Pain & suffering damages are very subjective and difficult to measure, which is why insurance companies hate paying them. However, if the nature of your injury caused you more than a minimal amount of pain, and you suffered from such pain, you are technically entitled to compensation under Texas law. The level of compensation depends on the amount of pain that would be expected for the type of injuries you sustained. The greater the injuries, the more willing the insurance company will be to consider pain & suffering damages in their settlement. Pain and suffering, like medical expenses, is measured for both past pain & suffering, as well as pain and suffering that a person will likely endure in the future (if any).
While mental anguish damages are technically available in Texas, they are difficult to be under current Texas law. Getting a jury to award mental anguish damages in Texas is also difficult, which is why insurance adjusters don’t usually offer anything to compensate injured persons for mental anguish. Generally, the anguish you suffer needs to be so intense that it is more than mere disappointment, embarrassment, or anger, or difficulty. Things like grief, public humiliation, deep despair, intense shame, or indignation are closer to what the courts and juries would look for to consider mental anguish damages. These damages are also measured for both past and into the future.
Disfigurement & Impairment
If your injuries were severe enough to cause scarring, loss of limb, etc., then you would likely have a valid claim for disfigurement damages. The amount of damages would depend upon how bad the scarring and disfigurement is. The more noticeable a scar, and the more likely it is that others see it, the greater the damages. For example, a young lady with a scar on her face will likely be entitled to greater damages than a older man with a small scan on the small of his back.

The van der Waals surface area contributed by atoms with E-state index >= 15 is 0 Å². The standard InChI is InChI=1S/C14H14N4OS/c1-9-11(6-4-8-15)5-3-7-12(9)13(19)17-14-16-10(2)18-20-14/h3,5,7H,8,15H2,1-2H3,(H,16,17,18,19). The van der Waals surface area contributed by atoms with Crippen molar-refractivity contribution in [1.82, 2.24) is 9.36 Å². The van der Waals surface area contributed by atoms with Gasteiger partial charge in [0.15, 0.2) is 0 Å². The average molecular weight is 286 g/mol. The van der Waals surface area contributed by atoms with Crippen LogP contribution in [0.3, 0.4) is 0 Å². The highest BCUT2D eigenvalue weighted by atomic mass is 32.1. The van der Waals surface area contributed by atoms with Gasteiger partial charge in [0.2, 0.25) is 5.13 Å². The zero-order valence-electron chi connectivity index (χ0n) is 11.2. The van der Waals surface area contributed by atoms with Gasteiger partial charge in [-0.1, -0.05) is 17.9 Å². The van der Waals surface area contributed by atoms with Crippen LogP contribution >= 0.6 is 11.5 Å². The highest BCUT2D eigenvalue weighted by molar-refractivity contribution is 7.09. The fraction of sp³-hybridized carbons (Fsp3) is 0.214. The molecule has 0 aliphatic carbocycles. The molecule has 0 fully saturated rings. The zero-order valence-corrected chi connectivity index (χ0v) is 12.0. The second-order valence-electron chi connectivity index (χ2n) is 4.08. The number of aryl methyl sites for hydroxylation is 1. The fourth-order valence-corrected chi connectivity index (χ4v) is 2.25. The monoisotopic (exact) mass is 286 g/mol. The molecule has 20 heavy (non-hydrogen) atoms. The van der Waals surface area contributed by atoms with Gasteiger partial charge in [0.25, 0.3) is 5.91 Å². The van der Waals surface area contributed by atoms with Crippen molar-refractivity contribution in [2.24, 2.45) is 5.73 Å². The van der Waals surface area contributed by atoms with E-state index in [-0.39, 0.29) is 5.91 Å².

Impairment damages considers whether or not there are things you can no longer do, or whether you have limitations because of the accident that you didn’t have before the accident. For example, if you had to have knee surgery, and can no longer jog or run (and you could before), you have been impaired by your injuries, and are likely entitled to compensation.
Another cost commonly associated with accidents is the wages a person loses when they have to miss work. If you missed work because of the accident, you have the right to be compensated. You’ll need evidence, such as employment records, to prove your claim. This can be difficult for people who are self-employed, but a good attorney can help you in this regard.
Lost wages can also be measured in terms of future lost wages. For example, if you were a truck driver making $80,000 per year, but can no longer drive a truck because of your injuries, and you only qualify for a $50,000 per year job, you have likely lost $30,000 per year for every year you live into the future. Future lost wages can be difficult to calculate, and require specific evidence. An experienced injury attorney can help you with this.
Lost Earning Capacity
Loss of earning capacity is similar to lost wages in the future, but measures your capacity to earn in the future. If your injuries make it so you’ll not be able to be promoted because you can no longer do the things you once could.
Loss of Consortium and Household Services
If an injury causes you to be unable to be intimate with your spouse, you may be able to recover (and your spouse may as well) for loss of consortium. Additionally, if you have to pay someone to do things around the house (such as mow the lawn) because your injuries prevent you from doing these things, you may also have a claim to loss of household services.